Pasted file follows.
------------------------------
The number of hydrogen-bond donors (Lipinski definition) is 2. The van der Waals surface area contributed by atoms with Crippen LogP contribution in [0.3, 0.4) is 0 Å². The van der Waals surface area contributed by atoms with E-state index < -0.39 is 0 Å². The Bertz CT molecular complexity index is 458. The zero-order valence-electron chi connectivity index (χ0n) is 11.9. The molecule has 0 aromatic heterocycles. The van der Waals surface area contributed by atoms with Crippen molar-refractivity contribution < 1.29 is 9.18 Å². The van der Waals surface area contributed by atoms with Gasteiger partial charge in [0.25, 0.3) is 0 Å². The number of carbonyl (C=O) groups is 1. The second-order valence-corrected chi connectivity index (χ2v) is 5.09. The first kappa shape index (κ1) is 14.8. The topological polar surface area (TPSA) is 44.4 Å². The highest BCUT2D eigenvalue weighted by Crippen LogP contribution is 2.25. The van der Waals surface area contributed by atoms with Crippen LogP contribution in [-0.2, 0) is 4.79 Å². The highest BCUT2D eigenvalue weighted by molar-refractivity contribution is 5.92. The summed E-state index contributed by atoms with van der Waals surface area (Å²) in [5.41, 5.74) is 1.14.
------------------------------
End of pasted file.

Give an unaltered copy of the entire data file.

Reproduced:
The number of hydrogen-bond donors (Lipinski definition) is 2. The van der Waals surface area contributed by atoms with Crippen LogP contribution in [0.3, 0.4) is 0 Å². The van der Waals surface area contributed by atoms with E-state index < -0.39 is 0 Å². The Bertz CT molecular complexity index is 458. The zero-order valence-electron chi connectivity index (χ0n) is 11.9. The molecule has 0 aromatic heterocycles. The van der Waals surface area contributed by atoms with Crippen molar-refractivity contribution < 1.29 is 9.18 Å². The van der Waals surface area contributed by atoms with Gasteiger partial charge in [0.25, 0.3) is 0 Å². The number of carbonyl (C=O) groups is 1. The second-order valence-corrected chi connectivity index (χ2v) is 5.09. The first kappa shape index (κ1) is 14.8. The topological polar surface area (TPSA) is 44.4 Å². The highest BCUT2D eigenvalue weighted by Crippen LogP contribution is 2.25. The van der Waals surface area contributed by atoms with Crippen LogP contribution in [-0.2, 0) is 4.79 Å². The highest BCUT2D eigenvalue weighted by molar-refractivity contribution is 5.92. The summed E-state index contributed by atoms with van der Waals surface area (Å²) in [5.41, 5.74) is 1.14.